brought up by Venus in the courts of love. She is the type of female loveliness—young, handsome, gay, witty, and good; soft as a rose, sweet as a violet, chaste as a lily, gentle as a dove, loving everybody and by all beloved. She is no Diana to make “gods and men fear her stern frown”; no Minerva to “freeze her foes into congealed stone with rigid looks of chaste austerity”; but a living, breathing virgin, with a warm heart, and beaming eye, and passions strong, and all that man can wish and woman want. She becomes the loving, tender wife of Sir Scudamore. Timias finds her in the arms of Corflambo ( sensual passion); combats the monster unsuccessfully, but wounds the lady. —Spencer: Faëry Queen, book iii.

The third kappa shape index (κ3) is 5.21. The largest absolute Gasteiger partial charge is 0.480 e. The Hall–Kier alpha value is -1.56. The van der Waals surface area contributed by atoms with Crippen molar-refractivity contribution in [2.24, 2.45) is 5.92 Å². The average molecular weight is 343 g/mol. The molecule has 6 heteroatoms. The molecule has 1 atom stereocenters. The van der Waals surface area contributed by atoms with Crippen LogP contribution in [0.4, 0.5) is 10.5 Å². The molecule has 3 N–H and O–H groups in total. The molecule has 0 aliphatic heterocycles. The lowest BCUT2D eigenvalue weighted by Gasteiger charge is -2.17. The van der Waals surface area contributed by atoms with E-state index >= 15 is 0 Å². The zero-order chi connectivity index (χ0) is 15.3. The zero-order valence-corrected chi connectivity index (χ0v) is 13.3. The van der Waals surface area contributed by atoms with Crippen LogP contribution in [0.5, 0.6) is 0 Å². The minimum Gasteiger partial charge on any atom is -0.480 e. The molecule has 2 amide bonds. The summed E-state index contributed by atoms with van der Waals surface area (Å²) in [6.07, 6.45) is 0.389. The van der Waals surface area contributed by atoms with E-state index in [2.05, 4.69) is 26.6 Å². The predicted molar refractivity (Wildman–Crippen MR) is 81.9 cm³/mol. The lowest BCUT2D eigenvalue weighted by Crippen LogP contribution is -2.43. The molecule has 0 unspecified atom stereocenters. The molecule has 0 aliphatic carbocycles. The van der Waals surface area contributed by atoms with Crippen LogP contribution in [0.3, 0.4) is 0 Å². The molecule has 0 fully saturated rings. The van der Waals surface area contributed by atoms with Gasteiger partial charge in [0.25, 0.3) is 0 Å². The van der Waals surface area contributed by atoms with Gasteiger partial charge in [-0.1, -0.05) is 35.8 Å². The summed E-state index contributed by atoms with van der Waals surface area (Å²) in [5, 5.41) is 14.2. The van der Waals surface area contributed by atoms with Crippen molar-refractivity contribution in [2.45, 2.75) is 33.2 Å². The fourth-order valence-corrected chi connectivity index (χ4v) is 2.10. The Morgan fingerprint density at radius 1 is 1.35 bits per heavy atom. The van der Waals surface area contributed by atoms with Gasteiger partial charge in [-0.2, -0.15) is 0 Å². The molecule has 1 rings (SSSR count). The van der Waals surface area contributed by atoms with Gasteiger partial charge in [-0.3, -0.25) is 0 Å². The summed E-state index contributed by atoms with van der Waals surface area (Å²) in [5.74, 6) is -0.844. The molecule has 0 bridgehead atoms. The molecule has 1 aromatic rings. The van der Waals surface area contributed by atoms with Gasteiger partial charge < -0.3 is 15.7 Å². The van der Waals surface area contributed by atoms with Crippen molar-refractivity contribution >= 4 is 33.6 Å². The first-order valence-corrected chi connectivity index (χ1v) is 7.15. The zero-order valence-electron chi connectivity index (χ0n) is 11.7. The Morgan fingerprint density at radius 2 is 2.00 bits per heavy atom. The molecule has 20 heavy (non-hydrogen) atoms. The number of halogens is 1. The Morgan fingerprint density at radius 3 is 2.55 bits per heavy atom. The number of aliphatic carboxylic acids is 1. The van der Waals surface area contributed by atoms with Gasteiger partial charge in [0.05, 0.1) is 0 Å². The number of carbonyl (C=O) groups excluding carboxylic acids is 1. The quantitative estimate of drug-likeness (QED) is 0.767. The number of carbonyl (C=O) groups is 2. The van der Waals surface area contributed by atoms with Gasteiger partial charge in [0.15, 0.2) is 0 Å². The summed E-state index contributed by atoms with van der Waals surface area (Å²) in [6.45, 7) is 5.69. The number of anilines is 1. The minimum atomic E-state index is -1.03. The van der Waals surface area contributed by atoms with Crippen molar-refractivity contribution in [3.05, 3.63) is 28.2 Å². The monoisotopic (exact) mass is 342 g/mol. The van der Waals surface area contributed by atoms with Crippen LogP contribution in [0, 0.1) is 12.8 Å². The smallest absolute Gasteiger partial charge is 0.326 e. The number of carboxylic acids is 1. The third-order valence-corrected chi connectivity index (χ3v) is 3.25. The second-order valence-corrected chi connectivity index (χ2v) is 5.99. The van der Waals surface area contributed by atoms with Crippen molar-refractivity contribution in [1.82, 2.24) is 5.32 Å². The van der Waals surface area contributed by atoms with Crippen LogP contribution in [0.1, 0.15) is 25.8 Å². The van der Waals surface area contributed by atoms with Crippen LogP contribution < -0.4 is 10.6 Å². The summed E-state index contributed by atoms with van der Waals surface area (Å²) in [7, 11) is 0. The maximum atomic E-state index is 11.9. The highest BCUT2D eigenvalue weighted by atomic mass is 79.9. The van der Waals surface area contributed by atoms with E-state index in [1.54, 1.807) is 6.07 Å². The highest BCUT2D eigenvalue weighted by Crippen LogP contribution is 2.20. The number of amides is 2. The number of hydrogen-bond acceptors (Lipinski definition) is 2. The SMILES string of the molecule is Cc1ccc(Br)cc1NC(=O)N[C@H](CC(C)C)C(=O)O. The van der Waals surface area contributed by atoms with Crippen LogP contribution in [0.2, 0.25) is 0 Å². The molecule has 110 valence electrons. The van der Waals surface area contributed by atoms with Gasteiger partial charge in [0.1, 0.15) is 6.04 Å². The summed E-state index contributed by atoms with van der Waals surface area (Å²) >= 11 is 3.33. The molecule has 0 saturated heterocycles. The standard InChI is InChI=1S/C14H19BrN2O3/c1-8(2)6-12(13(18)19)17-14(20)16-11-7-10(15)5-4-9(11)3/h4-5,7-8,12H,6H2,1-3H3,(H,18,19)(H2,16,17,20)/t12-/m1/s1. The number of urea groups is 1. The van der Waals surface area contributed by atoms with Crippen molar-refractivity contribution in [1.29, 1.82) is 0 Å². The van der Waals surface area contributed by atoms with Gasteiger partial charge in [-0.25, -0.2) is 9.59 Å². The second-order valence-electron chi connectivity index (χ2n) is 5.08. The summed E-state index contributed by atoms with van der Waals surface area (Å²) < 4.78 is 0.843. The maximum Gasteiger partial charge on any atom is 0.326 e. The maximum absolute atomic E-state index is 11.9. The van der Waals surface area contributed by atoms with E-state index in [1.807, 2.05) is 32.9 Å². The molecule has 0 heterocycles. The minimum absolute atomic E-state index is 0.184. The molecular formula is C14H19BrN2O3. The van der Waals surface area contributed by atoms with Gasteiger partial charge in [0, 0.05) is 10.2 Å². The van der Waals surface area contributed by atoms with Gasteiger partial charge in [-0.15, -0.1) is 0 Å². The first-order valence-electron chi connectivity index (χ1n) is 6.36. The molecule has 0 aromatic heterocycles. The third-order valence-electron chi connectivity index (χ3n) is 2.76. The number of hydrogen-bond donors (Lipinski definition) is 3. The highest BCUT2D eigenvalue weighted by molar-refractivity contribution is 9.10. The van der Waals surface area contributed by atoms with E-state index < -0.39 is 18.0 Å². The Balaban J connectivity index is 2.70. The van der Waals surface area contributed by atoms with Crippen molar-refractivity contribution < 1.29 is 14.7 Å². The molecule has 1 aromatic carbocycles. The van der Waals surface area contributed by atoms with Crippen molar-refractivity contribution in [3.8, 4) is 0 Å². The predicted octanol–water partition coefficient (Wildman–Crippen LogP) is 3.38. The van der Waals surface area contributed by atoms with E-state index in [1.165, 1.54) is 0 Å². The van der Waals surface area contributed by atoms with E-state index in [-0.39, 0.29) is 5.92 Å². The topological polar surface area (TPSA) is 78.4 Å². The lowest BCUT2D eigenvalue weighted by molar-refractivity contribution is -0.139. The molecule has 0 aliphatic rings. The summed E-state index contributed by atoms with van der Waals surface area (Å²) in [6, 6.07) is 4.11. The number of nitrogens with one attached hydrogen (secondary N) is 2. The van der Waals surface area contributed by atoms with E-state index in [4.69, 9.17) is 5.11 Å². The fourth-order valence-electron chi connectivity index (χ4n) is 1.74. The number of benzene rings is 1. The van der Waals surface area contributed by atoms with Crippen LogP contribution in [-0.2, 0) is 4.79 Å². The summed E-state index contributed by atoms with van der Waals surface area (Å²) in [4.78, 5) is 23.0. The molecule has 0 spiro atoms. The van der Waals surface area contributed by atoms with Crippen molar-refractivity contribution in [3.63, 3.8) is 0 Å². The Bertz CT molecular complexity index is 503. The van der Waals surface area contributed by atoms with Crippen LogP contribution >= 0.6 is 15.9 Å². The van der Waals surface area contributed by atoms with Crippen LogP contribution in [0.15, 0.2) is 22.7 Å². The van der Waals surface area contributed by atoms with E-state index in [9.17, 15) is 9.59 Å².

a love-song, love-knot, love-affair, love personified. A pretty word, which might be reintroduced.
“He will be in his amorets, and his canzonets, his pastorals, and his madrigals.” —Heywood: Love's Mistress.
For not icladde in silke was he, But all in flouris and flourettes, I-paintid all with amorettes.
Romance of the Rose, 892.
Source: Dictionary of Phrase and Fable, E. Cobham Brewer, 1894